Out of Control in Iraq

  • Share
  • Read Later
While Iraq's Prime Minister Nouri al-Maliki pursues the logic of security plans and national reconciliation, a different and deadly logic prevails on the streets of Baghdad. A rapid back-and-forth of Sunni-Shi'ite violence this weekend was an unusually vivid illustration of the cycle of sectarian massacre and counter-massacre that has accelerated in Iraq since the bombing of a Shi'ite shrine in February.

In possible reaction to a bombing that killed two people near a Shi'ite mosque Saturday night, masked men rolled into a Sunni neighborhood Sunday morning. They dragged people from their cars or off the sidewalk, checked their IDs, and murdered anyone who appeared to be a Sunni. More than 40 bodies were taken to hospitals or found lying in the streets of the western Baghdad neighborhood of Jihad. While the mass murder of civilians here is nothing new, the daytime invasion of a Sunni neighborhood by Shi'ite militiamen is the most brazen attack in recent memory.

Later on Sunday two car bombs killed at least 17 near a Shi'ite mosque in northern Baghdad. Monday morning more bombs killed at least seven in the Shi'ite slum Sadr City.

Monday's attack in Sadr City may indicate that Sunni insurgents are retaliating against Moqtada al Sadr, a Shi'ite cleric and politician, and his Mehdi Army militia. Maliki, like his predecessor, has pledged to control or disarm militias affiliated with Shi'ite political parties, including the Mehdi Army.

But many Shi'ites are skeptical of the government's ability to protect them, and many Shi'ite politicians draw much of their influence from the strength of the armed groups which support them. Even if the government is willing to disarm these militias it remains to be seen if it is able.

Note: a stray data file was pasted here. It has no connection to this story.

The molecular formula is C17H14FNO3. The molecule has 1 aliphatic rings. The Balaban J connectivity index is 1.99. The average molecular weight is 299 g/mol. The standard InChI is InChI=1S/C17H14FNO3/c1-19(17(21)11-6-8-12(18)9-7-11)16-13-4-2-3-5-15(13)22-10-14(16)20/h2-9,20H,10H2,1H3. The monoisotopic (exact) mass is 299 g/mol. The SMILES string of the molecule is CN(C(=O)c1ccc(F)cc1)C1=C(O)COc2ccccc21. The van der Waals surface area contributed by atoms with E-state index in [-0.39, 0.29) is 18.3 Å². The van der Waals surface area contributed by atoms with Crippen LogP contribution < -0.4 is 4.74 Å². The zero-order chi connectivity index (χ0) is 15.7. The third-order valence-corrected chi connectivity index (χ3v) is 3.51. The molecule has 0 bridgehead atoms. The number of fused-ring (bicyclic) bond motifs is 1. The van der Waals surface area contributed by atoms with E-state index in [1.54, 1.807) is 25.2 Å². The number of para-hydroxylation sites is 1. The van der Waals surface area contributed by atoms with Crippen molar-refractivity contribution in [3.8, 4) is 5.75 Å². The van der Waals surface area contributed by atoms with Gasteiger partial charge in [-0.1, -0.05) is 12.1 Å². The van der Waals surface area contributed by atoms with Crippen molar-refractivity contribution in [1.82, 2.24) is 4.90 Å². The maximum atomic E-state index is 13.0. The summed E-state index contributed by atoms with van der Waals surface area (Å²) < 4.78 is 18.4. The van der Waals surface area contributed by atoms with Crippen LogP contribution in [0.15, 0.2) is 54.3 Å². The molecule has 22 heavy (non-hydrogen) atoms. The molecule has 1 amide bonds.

Lost amidst the killing was an announcement by Iraq's neighbors, gathered in Tehran, that they support the national reconciliation plan touted by Maliki, which includes negotiating with some insurgent groups and the release of a number of prisoners.

Sunni insurgent groups, and Sunni politicians with no ties to the insurgency, have said the violence will continue unless the Shi'ite militias are reined in. Some of this may be a disingenuous justification for the Sunni insurgent violence that has rocked Iraq since the summer of 2003.

As Sunday's killings demonstrate, however, even Sunnis with no insurgent ties have reason to be afraid. Some members of the Iraqi police openly display their affiliation with Sadr, and elements within the Interior Ministry have been implicated in the kidnapping and killing of Sunnis.

Whether this weekend's events represent an escalation of the violence or has simply thrown the ongoing carnage into relief remains to be seen.